The Bill requires the commissioner to: (1) publish statements of organizational particulars, categories of documents possessed, materials prepared by the public authority, procedures etc, in the Gazette and in a daily newspaper (Section 8); (2) publish statements specifying the categories of documents that are available in the same (Section 9); and (3) publish reports or statements containing the advice or recommendations of several bodies, reports by experts, consultants, or within public authorities etc, in the same (Section 10). Moreover, Section 44 requires the minister to prepare annual reports on the operation of this Act to be laid in the National Assembly. These four sections complement each other and are indicative of promoting accountability and transparency, thereby enhancing the opportunity for the full realization of the right to access information. Guyana requires considerably more public disclosure than Jamaica, which merely requires publication of an “initial statement.” Belize’s comparable sections are less comprehensive since Guyana lists several statements to be published which are absent from Belize.

Moreover, some of these sections above are altogether absent from Jamaica and Belize.

Section 13(1) and (5) places an onus on public authorities to make information electronically available via websites, etc. Aside from being a novel requirement, nonexistent in most contemporary legislation, this section, acting together with other similar government undertakings such as the One Laptop Per Family Program, provides an extraordinary opportunity to maximize access to information.

Pursuant to Section 15, where documents are otherwise publically available (public register, for purchase, National Archives), access to such shall be had in accordance to those arrangements and not under this Act. This caveat is in conformity with most other nations, all of which agree that public authorities should not have to make documents available which are readily accessible by other means since it unnecessarily burdens the right to access information, by squandering scarce administrative resources. Still, this section is more inclusive than Belize’s since it lists more documents, suggesting that our government carefully scrutinized documents to which this Act should not provide access.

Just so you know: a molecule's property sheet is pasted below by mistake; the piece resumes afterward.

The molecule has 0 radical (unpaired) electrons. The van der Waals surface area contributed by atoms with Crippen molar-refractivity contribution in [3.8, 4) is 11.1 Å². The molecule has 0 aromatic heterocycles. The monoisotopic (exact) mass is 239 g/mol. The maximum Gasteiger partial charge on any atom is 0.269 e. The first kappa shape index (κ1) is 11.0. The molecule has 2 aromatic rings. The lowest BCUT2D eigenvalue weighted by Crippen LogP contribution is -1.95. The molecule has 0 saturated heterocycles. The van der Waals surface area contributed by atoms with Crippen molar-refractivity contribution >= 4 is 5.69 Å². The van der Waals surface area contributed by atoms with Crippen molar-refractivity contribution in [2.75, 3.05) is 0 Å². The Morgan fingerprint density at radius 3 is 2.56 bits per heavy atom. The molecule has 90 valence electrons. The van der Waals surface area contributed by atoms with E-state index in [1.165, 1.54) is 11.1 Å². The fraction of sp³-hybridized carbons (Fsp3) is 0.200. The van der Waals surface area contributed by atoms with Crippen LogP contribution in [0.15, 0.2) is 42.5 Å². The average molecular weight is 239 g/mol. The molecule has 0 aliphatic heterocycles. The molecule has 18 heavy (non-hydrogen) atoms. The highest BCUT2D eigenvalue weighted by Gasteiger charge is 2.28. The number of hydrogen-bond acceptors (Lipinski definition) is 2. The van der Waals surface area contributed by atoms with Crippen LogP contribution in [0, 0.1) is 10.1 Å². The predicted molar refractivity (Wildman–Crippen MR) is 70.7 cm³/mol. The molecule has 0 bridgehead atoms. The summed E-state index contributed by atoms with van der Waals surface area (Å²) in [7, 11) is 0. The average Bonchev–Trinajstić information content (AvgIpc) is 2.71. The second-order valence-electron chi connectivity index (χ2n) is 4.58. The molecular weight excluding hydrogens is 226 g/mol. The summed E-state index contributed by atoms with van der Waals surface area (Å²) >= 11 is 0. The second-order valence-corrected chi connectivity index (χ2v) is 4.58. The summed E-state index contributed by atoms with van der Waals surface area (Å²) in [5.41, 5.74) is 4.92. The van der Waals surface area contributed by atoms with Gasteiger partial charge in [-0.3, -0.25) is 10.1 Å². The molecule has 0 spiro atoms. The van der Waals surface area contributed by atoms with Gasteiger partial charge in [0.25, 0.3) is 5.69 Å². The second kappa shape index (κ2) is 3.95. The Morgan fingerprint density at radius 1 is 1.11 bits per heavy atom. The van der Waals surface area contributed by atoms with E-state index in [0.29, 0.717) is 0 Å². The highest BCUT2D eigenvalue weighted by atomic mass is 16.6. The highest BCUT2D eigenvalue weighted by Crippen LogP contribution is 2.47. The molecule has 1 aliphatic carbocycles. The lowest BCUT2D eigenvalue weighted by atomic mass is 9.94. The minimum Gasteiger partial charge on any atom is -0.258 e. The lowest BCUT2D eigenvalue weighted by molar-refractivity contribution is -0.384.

The procedure to request access is a relatively straightforward, simple process, governed by Section 16. Guyana’s procedure is less stringent than Belize’s, which requires a written request as set out in its Schedule, whereas in addition, Guyana allows requests as set out on the website of, or by other electronic means to, the commissioner. This reasonable approach by our government, expanding the scope of request methods suggests tolerance, which is essentially in the interest of fairness. Also, unlike Belize, Guyana allows an applicant to specify in which form they wish to be given access. Permitting an applicant to so specify the form of access suggests a policy for maximizing public expectancy and preference, which again, militates in favour of the full realization of accessing information.

Section 17, requires the commissioner to assist applicants, by taking reasonable steps to help an applicant make a compliant request. This is a very liberal policy, indicative of our government’s sincere, good-faith efforts to effectively guarantee the right to access information to as many applicants as possible, since in essence it allows for the resubmission or correction of a non-compliant request.

Wholly absent from Jamaica and Belize, but present in Canada, is a comparable section to Section 25, which permits the commissioner to refuse access where the work would substantially and unreasonably divert the resources of the public authority. Although this section may potentially restrict the right to access information, it is necessary to promote such right, since it efficiently balances that right against legitimate competing concerns such as scarce time and monetary resources.